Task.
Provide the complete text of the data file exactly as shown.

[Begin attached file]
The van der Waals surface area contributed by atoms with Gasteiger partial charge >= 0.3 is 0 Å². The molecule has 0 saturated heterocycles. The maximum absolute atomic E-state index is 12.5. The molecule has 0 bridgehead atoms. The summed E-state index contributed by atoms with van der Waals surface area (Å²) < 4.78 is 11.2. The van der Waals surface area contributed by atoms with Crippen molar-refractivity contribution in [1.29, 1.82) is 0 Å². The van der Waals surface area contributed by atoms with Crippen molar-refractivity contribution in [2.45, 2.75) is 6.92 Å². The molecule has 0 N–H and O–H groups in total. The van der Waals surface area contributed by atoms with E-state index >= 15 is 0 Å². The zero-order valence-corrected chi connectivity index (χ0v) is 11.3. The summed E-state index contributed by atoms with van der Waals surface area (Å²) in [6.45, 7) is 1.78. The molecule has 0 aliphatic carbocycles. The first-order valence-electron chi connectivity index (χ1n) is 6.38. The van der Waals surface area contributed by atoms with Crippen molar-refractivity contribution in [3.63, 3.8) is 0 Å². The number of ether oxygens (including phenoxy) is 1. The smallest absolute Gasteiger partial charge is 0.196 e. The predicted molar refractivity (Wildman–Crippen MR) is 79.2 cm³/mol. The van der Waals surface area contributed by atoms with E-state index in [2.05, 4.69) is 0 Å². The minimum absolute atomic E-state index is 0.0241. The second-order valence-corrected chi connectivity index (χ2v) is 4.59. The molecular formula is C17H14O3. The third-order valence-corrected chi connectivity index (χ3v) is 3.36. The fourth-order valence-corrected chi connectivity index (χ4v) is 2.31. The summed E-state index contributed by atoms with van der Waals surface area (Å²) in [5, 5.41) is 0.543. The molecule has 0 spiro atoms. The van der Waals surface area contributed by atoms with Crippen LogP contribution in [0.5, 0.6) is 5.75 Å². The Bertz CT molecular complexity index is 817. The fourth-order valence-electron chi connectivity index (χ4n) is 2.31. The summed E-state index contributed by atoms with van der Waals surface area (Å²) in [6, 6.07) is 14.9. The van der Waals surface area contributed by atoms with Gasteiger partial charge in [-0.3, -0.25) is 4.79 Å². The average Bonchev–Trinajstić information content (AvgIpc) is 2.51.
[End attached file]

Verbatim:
The van der Waals surface area contributed by atoms with Gasteiger partial charge >= 0.3 is 0 Å². The molecule has 0 saturated heterocycles. The maximum absolute atomic E-state index is 12.5. The molecule has 0 bridgehead atoms. The summed E-state index contributed by atoms with van der Waals surface area (Å²) < 4.78 is 11.2. The van der Waals surface area contributed by atoms with Crippen molar-refractivity contribution in [1.29, 1.82) is 0 Å². The van der Waals surface area contributed by atoms with Crippen molar-refractivity contribution in [2.45, 2.75) is 6.92 Å². The molecule has 0 N–H and O–H groups in total. The van der Waals surface area contributed by atoms with E-state index >= 15 is 0 Å². The zero-order valence-corrected chi connectivity index (χ0v) is 11.3. The summed E-state index contributed by atoms with van der Waals surface area (Å²) in [6.45, 7) is 1.78. The molecule has 0 aliphatic carbocycles. The first-order valence-electron chi connectivity index (χ1n) is 6.38. The van der Waals surface area contributed by atoms with Crippen molar-refractivity contribution in [3.63, 3.8) is 0 Å². The number of ether oxygens (including phenoxy) is 1. The smallest absolute Gasteiger partial charge is 0.196 e. The predicted molar refractivity (Wildman–Crippen MR) is 79.2 cm³/mol. The van der Waals surface area contributed by atoms with E-state index in [2.05, 4.69) is 0 Å². The minimum absolute atomic E-state index is 0.0241. The second-order valence-corrected chi connectivity index (χ2v) is 4.59. The molecular formula is C17H14O3. The third-order valence-corrected chi connectivity index (χ3v) is 3.36. The fourth-order valence-corrected chi connectivity index (χ4v) is 2.31. The summed E-state index contributed by atoms with van der Waals surface area (Å²) in [5, 5.41) is 0.543. The molecule has 0 spiro atoms. The van der Waals surface area contributed by atoms with Crippen LogP contribution in [0.5, 0.6) is 5.75 Å². The Bertz CT molecular complexity index is 817. The fourth-order valence-electron chi connectivity index (χ4n) is 2.31. The summed E-state index contributed by atoms with van der Waals surface area (Å²) in [6, 6.07) is 14.9. The van der Waals surface area contributed by atoms with Gasteiger partial charge in [-0.3, -0.25) is 4.79 Å². The average Bonchev–Trinajstić information content (AvgIpc) is 2.51.